Key airlines, airports, and lobby groups on both sides of the Atlantic have renewed their call for governments to step up and organize a framework for COVID-19 testing at key international airports. The CEOs of Airlines for America, Airlines UK, Heathrow Airport, and Virgin Atlantic have written to the US and British governments asking them to start trialing testing programs at airports.
Airline CEOs eye a travel corridor between London and New York
In their sights is the crucial London – New York route. The CEOs argue a COVID-19 testing trial at London and New York airports could kickstart traffic again on this all-important and lucrative route.
“One of the key steps to recovery is setting up an international pilot program between the U.S. and either Europe, Canada, somewhere in the Pacific,” Sharon Pinkerton, senior vice president at Airlines for America, was reported saying in Reuters.
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Currently, the United States bans travelers out of the United Kingdom. On the other side of the Atlantic, travelers from the United States need to quarantine for two weeks when arriving in the United Kingdom. Under the trial, travelers would avoid any bans and quarantine periods.
Airlines call for governments to take charge
The border restrictions have contributed to a collapse in transatlantic travel. That’s something the cash strapped airlines are keen to reverse. While the CEOs want to trial COVID-19 testing at London and New York airports, US and UK government officials may target airports elsewhere to establish a trial travel corridor.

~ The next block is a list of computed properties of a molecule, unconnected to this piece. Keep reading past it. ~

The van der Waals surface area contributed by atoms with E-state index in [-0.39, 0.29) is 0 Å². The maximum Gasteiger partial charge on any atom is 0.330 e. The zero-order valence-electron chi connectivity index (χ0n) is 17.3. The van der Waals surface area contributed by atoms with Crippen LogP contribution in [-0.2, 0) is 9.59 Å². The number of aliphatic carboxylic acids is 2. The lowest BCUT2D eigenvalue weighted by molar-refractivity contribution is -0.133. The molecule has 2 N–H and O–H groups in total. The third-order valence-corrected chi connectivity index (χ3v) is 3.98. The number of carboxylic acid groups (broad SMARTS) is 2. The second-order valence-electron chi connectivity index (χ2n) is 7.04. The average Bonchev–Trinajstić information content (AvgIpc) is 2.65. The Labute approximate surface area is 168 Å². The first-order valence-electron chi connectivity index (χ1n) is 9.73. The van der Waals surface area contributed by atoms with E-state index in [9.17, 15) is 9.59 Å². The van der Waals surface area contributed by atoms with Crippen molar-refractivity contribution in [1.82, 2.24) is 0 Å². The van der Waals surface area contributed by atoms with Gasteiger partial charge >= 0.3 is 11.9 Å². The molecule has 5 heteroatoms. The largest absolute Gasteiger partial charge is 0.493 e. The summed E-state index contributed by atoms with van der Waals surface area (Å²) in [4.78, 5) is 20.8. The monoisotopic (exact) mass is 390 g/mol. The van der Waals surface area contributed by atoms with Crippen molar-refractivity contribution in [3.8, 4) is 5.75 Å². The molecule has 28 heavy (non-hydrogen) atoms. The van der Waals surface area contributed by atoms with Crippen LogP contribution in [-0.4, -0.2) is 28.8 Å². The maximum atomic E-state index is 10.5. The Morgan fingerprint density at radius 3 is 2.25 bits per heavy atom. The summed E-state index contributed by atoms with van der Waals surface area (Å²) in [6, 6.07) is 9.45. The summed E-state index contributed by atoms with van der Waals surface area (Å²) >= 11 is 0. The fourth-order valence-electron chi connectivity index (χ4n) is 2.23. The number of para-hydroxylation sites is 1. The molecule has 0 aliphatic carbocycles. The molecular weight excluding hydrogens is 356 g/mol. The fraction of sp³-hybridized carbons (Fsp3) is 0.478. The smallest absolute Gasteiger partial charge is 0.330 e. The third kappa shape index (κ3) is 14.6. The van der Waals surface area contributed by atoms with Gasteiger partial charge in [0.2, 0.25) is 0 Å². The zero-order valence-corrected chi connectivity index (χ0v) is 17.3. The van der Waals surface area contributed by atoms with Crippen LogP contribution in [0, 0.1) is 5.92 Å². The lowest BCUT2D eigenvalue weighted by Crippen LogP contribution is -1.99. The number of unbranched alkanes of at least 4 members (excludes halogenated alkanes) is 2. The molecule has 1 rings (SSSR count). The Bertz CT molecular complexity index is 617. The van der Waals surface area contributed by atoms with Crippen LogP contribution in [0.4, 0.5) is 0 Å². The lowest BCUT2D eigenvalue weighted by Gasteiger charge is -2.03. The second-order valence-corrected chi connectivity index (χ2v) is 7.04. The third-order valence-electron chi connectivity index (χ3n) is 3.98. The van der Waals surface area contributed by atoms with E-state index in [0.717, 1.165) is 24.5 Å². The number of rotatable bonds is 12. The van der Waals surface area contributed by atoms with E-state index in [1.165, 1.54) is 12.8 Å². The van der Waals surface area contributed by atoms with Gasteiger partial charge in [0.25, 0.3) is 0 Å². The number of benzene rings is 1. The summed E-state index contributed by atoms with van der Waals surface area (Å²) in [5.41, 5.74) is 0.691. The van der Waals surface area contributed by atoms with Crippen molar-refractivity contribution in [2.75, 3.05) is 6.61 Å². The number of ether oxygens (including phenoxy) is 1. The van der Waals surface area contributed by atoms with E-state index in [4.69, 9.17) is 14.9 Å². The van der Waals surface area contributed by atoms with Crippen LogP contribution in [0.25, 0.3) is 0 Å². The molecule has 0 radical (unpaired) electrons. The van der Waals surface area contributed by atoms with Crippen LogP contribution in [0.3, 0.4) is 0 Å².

The UK Government is reportedly looking at exemptions for US travelers from low-infection rate areas. Whether the touted trials involve COVID-19 testing before departure or on arrival is unknown. But the aviation industry is calling for governments to co-operate and implement uniform testing standards at key international airports.
COVID testing set to become part of international travel
Airlines see uniform testing standards as the ticket to normalizing international flying.
“COVID-19 is going to stay with us, and is going to stay with us for the rest of our lives, similar to the flu virus. We will now have to adapt, living with this virus for the rest of our lives,” Qatar Airways CEO Akbar Al Baker said at the CAPA Centre for Asia Pacific Aviation Summit this week.
Mr Al Baker’s airline isn’t a significant player on transatlantic routes. But he’s on the same page as his fellow CEOs when it comes to COVD testing at airports. His airline demands any passengers flying out of certain COVID-19 hotspots now produce a certificate declaring their negative status before they are allowed to fly.
The airline is also ramping up its own COVID-19 testing facility at its home airport in Doha.
“We have subscribed to several companies that are researching in test equipment that will give results in between 60 and 90 seconds.
“I hope that soon there will be an internationally recognized health certificate … I remember when I was a kid, we used to carry a smallpox and TB health certificate that was under the auspices of the UN WHO.”
Will health certificates save the day?
Mr Al Baker recalled stopping by the health counter at arrival airports before they hit the immigration counter. He thinks these old school methods need to get re-introduced before a reliable vaccine comes onto the market, if at all.
What Mr Al Baker says makes good sense. It also lays out a map forward to kickstarting international travel again. But like many airlines and airports, Qatar Airways is operating in isolation, developing its COVID-19 testing regime on its own.
What Qatar Airways wants, and what the CEOs who signed the letter to the US and UK Governments want, is for governments to step in and set up a credible airport testing program that’s internationally recognized.
When that happens, the proposed transatlantic travel bubble might get underway.